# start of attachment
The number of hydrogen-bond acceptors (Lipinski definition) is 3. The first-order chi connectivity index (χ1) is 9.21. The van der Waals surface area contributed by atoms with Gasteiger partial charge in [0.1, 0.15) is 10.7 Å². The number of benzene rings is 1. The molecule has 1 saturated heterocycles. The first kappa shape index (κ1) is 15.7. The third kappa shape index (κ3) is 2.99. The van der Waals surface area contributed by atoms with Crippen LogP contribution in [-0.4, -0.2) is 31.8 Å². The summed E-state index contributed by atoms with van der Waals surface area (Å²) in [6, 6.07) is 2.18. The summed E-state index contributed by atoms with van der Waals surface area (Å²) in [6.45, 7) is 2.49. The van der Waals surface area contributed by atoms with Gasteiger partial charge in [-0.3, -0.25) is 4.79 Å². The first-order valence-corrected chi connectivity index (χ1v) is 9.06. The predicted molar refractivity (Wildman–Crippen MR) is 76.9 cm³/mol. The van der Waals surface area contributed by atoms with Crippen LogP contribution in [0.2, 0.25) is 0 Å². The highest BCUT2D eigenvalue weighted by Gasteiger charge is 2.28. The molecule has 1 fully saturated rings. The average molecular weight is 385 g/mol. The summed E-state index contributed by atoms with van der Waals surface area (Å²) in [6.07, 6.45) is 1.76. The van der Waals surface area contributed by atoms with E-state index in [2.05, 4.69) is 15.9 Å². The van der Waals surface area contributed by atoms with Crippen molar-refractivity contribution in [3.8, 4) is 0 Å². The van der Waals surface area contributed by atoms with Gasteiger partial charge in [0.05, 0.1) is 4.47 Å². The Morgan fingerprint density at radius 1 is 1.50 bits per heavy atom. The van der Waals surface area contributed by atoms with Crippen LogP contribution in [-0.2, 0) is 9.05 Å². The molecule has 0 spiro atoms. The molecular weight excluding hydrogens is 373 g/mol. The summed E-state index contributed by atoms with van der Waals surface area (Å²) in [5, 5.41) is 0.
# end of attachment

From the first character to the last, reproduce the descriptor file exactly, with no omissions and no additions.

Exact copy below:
The number of hydrogen-bond acceptors (Lipinski definition) is 3. The first-order chi connectivity index (χ1) is 9.21. The van der Waals surface area contributed by atoms with Gasteiger partial charge in [0.1, 0.15) is 10.7 Å². The number of benzene rings is 1. The molecule has 1 saturated heterocycles. The first kappa shape index (κ1) is 15.7. The third kappa shape index (κ3) is 2.99. The van der Waals surface area contributed by atoms with Crippen LogP contribution in [-0.4, -0.2) is 31.8 Å². The summed E-state index contributed by atoms with van der Waals surface area (Å²) in [6, 6.07) is 2.18. The summed E-state index contributed by atoms with van der Waals surface area (Å²) in [6.45, 7) is 2.49. The van der Waals surface area contributed by atoms with Gasteiger partial charge in [-0.3, -0.25) is 4.79 Å². The first-order valence-corrected chi connectivity index (χ1v) is 9.06. The predicted molar refractivity (Wildman–Crippen MR) is 76.9 cm³/mol. The van der Waals surface area contributed by atoms with Crippen LogP contribution in [0.2, 0.25) is 0 Å². The highest BCUT2D eigenvalue weighted by Gasteiger charge is 2.28. The molecule has 1 fully saturated rings. The average molecular weight is 385 g/mol. The summed E-state index contributed by atoms with van der Waals surface area (Å²) in [6.07, 6.45) is 1.76. The van der Waals surface area contributed by atoms with E-state index in [2.05, 4.69) is 15.9 Å². The van der Waals surface area contributed by atoms with Crippen molar-refractivity contribution in [3.8, 4) is 0 Å². The van der Waals surface area contributed by atoms with Gasteiger partial charge in [0.05, 0.1) is 4.47 Å². The Morgan fingerprint density at radius 1 is 1.50 bits per heavy atom. The van der Waals surface area contributed by atoms with Crippen LogP contribution in [-0.2, 0) is 9.05 Å². The molecule has 0 spiro atoms. The molecular weight excluding hydrogens is 373 g/mol. The summed E-state index contributed by atoms with van der Waals surface area (Å²) in [5, 5.41) is 0.